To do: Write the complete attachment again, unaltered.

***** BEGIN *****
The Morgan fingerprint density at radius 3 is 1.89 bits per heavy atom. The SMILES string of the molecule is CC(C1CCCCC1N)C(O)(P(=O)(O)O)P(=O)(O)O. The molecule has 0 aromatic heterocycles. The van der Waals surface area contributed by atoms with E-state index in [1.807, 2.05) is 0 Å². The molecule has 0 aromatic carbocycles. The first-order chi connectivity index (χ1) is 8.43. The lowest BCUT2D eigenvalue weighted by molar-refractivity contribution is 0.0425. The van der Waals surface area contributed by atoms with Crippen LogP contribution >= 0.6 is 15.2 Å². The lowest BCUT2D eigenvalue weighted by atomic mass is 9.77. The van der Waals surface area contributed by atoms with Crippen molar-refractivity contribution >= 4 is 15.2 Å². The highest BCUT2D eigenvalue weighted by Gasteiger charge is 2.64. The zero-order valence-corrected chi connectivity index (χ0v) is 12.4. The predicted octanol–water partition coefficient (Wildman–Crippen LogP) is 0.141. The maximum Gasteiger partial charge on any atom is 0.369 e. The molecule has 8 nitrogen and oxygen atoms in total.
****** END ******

The Morgan fingerprint density at radius 3 is 1.89 bits per heavy atom. The SMILES string of the molecule is CC(C1CCCCC1N)C(O)(P(=O)(O)O)P(=O)(O)O. The molecule has 0 aromatic heterocycles. The van der Waals surface area contributed by atoms with E-state index in [1.807, 2.05) is 0 Å². The molecule has 0 aromatic carbocycles. The first-order chi connectivity index (χ1) is 8.43. The lowest BCUT2D eigenvalue weighted by molar-refractivity contribution is 0.0425. The van der Waals surface area contributed by atoms with Crippen LogP contribution >= 0.6 is 15.2 Å². The lowest BCUT2D eigenvalue weighted by atomic mass is 9.77. The van der Waals surface area contributed by atoms with Crippen molar-refractivity contribution >= 4 is 15.2 Å². The highest BCUT2D eigenvalue weighted by Gasteiger charge is 2.64. The zero-order valence-corrected chi connectivity index (χ0v) is 12.4. The predicted octanol–water partition coefficient (Wildman–Crippen LogP) is 0.141. The maximum Gasteiger partial charge on any atom is 0.369 e. The molecule has 8 nitrogen and oxygen atoms in total.